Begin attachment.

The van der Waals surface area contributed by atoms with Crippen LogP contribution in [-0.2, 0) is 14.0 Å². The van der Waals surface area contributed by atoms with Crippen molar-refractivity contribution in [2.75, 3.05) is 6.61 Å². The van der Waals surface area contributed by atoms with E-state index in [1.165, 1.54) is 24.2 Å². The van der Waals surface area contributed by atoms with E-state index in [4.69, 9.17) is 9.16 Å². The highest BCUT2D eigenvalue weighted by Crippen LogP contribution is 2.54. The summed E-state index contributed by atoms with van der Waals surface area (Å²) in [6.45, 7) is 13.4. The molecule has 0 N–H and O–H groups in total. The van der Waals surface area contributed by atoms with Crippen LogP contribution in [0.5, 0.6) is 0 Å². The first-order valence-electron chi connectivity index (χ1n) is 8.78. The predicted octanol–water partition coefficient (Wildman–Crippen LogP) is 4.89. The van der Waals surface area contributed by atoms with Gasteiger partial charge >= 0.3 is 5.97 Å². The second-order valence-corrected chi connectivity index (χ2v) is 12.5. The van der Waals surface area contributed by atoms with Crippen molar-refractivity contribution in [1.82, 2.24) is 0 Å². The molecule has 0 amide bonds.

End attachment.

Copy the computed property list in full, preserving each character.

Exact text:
The van der Waals surface area contributed by atoms with Crippen LogP contribution in [-0.2, 0) is 14.0 Å². The van der Waals surface area contributed by atoms with Crippen molar-refractivity contribution in [2.75, 3.05) is 6.61 Å². The van der Waals surface area contributed by atoms with E-state index in [1.165, 1.54) is 24.2 Å². The van der Waals surface area contributed by atoms with E-state index in [4.69, 9.17) is 9.16 Å². The highest BCUT2D eigenvalue weighted by Crippen LogP contribution is 2.54. The summed E-state index contributed by atoms with van der Waals surface area (Å²) in [6.45, 7) is 13.4. The molecule has 0 N–H and O–H groups in total. The van der Waals surface area contributed by atoms with Crippen LogP contribution in [0.5, 0.6) is 0 Å². The first-order valence-electron chi connectivity index (χ1n) is 8.78. The predicted octanol–water partition coefficient (Wildman–Crippen LogP) is 4.89. The van der Waals surface area contributed by atoms with Gasteiger partial charge >= 0.3 is 5.97 Å². The second-order valence-corrected chi connectivity index (χ2v) is 12.5. The van der Waals surface area contributed by atoms with Crippen molar-refractivity contribution in [1.82, 2.24) is 0 Å². The molecule has 0 amide bonds.